Do We Understand Proximity? Not Even Close!

Smart people sometimes create their own confusion. We use metaphors to better understand the world, but then sometimes the metaphor overshadows the literal. I’ve been thinking a lot lately about proximity, prompted in part by Barbara Mossberg’s lovely letter to the editor last month.

If you missed it, Mossberg’s brief letter rhapsodized poetically about the sound of a train whistle. It marks the passing of time, the industry of others, the ability to get things done. Without naming names, she argued that a railroad “quiet zone” through downtown Eugene might sound good to many, but something would be lost.

If only the train whistle could be far away for everyone and nearby for no one.

My office for four years was a block from the train tracks. When a train rumbled through, you could feel it. If the horn was blaring, you couldn’t hear yourself think, much less think about what you were hearing.

Somewhere between that office and Mossberg’s home, there’s a dotted line. It’s different for every person, but it’s a line nevertheless. On one side of the line, the sound is pleasing. On the other side, it’s a nuisance.

I’m not choosing sides on the quiet zone issue and I don’t believe Mossberg meant to either. I’m pointing out only that the issue has two sides, that the sides are quite dissimilar, and that distance sometimes changes something into something else.

Not very long ago, we gave special stature to those who were immediately and directly impacted by an issue. A tall building could be stopped if a neighbor’s garden would get less sun. A corner bar could lose its license if too many residents nearby complained. A street would get widened only if affected property owners agreed to the improvement.

We gave that healthy dynamic a name: Not In My Back Yard. Once it became an acronym — NIMBY — it began to take on a life of its own. Here’s where the literal got overwhelmed by the metaphor.

When NIMBY expressed the views of those who had a “BY” connected to the issue, it was self-limiting. There are only a certain number of “back yards” connected to a train whistle or a corner bar or a tall building. We gave those affected a larger voice because we acknowledged their lesser number.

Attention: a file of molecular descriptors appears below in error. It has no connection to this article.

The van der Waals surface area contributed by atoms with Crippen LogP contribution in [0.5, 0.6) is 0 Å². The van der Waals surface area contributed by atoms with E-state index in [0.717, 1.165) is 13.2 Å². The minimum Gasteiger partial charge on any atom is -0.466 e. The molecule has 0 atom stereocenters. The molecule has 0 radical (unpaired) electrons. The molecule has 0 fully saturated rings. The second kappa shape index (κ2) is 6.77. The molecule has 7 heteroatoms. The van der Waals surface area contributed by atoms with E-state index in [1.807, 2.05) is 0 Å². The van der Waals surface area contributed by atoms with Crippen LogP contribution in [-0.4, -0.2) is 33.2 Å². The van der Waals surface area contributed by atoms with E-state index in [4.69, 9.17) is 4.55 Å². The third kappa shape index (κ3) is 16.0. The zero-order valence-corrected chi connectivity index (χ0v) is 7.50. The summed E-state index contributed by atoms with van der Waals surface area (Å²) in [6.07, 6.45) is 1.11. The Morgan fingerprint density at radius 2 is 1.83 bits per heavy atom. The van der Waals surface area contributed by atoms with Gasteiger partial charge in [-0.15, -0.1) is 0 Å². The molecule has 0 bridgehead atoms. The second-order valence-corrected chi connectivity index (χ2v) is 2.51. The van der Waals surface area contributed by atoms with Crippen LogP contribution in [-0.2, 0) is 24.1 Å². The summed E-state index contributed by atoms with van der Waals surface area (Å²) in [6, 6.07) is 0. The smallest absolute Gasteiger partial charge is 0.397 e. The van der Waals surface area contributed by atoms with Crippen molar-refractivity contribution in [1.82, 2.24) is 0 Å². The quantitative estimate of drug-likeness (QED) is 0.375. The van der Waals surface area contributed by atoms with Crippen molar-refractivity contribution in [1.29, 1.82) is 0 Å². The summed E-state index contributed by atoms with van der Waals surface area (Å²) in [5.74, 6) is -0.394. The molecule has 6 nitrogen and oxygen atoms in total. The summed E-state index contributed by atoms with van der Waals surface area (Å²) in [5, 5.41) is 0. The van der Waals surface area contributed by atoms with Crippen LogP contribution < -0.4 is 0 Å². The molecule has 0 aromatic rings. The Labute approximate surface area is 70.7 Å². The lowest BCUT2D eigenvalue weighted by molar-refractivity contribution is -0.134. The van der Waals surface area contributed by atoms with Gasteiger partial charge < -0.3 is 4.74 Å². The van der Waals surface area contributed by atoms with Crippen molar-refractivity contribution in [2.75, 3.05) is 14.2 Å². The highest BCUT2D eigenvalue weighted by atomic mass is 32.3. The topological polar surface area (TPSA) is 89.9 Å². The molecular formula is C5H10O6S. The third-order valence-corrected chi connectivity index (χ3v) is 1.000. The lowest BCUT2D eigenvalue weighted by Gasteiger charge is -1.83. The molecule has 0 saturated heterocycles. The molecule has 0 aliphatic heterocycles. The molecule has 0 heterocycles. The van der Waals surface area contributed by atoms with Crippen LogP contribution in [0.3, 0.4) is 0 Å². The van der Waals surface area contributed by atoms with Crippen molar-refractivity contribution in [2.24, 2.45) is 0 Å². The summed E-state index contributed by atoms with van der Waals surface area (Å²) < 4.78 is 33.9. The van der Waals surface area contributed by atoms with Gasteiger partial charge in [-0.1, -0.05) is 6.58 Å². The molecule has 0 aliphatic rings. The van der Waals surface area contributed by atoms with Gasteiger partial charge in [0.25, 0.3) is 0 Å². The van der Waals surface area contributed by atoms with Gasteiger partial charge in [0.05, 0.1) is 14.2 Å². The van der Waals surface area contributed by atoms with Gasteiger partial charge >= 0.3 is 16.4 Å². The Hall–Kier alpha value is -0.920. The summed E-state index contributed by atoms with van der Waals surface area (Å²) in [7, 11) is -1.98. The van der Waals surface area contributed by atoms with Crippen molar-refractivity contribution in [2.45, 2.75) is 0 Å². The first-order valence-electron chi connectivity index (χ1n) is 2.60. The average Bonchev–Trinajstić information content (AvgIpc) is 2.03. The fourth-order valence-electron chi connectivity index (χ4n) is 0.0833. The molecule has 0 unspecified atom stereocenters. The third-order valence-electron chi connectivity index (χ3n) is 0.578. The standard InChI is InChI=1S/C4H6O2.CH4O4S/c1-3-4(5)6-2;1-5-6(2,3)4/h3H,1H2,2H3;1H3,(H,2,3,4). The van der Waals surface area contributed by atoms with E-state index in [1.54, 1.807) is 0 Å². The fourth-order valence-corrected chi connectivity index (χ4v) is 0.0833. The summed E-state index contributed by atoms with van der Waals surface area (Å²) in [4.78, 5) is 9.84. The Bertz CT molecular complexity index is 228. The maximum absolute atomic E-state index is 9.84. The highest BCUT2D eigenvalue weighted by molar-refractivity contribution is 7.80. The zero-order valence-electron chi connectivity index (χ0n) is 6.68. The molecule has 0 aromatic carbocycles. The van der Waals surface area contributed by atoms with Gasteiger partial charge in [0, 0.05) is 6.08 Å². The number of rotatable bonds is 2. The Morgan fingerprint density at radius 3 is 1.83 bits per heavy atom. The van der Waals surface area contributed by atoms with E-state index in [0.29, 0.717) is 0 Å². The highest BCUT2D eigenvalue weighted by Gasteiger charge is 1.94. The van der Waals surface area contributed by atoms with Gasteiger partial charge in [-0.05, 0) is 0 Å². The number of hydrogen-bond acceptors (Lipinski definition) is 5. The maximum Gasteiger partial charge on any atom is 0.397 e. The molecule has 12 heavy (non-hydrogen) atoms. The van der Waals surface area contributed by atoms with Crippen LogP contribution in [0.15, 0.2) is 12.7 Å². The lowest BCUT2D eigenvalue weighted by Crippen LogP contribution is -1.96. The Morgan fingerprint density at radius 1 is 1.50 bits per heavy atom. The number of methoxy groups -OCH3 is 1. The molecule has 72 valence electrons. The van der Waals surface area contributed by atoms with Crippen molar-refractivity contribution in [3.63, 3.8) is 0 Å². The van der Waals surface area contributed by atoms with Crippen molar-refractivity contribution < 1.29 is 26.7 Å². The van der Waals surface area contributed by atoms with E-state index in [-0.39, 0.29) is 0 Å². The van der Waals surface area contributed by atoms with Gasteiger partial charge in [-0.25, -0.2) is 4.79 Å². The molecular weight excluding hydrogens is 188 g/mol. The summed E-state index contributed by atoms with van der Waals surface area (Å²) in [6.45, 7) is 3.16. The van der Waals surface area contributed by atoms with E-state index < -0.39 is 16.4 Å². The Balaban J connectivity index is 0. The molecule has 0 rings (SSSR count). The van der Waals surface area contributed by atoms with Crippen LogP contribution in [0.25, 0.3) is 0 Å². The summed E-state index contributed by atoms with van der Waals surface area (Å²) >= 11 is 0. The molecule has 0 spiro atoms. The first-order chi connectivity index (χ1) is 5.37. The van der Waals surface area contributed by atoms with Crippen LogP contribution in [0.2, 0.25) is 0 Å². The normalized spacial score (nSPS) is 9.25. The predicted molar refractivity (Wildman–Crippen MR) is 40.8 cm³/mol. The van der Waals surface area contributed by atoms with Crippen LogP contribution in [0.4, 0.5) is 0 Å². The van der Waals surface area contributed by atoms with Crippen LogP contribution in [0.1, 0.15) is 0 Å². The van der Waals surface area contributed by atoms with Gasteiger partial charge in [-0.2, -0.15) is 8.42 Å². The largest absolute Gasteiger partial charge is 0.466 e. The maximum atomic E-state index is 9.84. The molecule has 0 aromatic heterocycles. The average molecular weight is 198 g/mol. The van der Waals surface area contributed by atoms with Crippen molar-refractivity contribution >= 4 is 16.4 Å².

The train whistle is far away for many, but the teeth-rattling din is a stronger sensation for the few. That’s an important distinction and part of a healthy debate.

But now NIMBY has become a world view. Everything — and everyone — is connected, so that special stature can be claimed by anyone who connects a certain set of dots. Watershed purity, a pleasing skyline, taxpayer-funded addiction treatment, emergency vehicle response times — once everyone can claim that special status, the status ceases being special.

Retired architecture professor Dan Herbert told me once, “NIMBY has been replaced with BANANA — Build Almost Nothing Anywhere Near Anyone.” Like the train whistle, we want everything close, but not too close. It’s not hard to understand that’s not possible for everyone all the time, which is why compromises must be made.

Living together is complicated, so it’s important not to get confused. Because sometimes it’s not the garden squash that might die.

Lane County is confronting a possible measles epidemic, due in part by parents who have refused to vaccinate themselves or their children. It’s not hard to find like-minded parents on the Internet, sharing concerns and conspiracies that make a parent feel strongly about their choice. We “feel close” to those in the chat room who agree with us, but the measles virus doesn’t understand or abide by the metaphor.

Taking that infected child to the mall endangers infants who are too young to be vaccinated or to join Internet chat rooms. No harm comes to anyone when a Facebook video “goes viral.” Not so when a literal virus comes in literal contact with someone who is literally close.

We love to talk about all the ways our world is shrinking. Let’s occasionally remind ourselves that there are certain ways in which that’s not true and never will be.

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Don Kahle (fridays@dksez.com) writes a column each Friday for The Register-Guard and blogs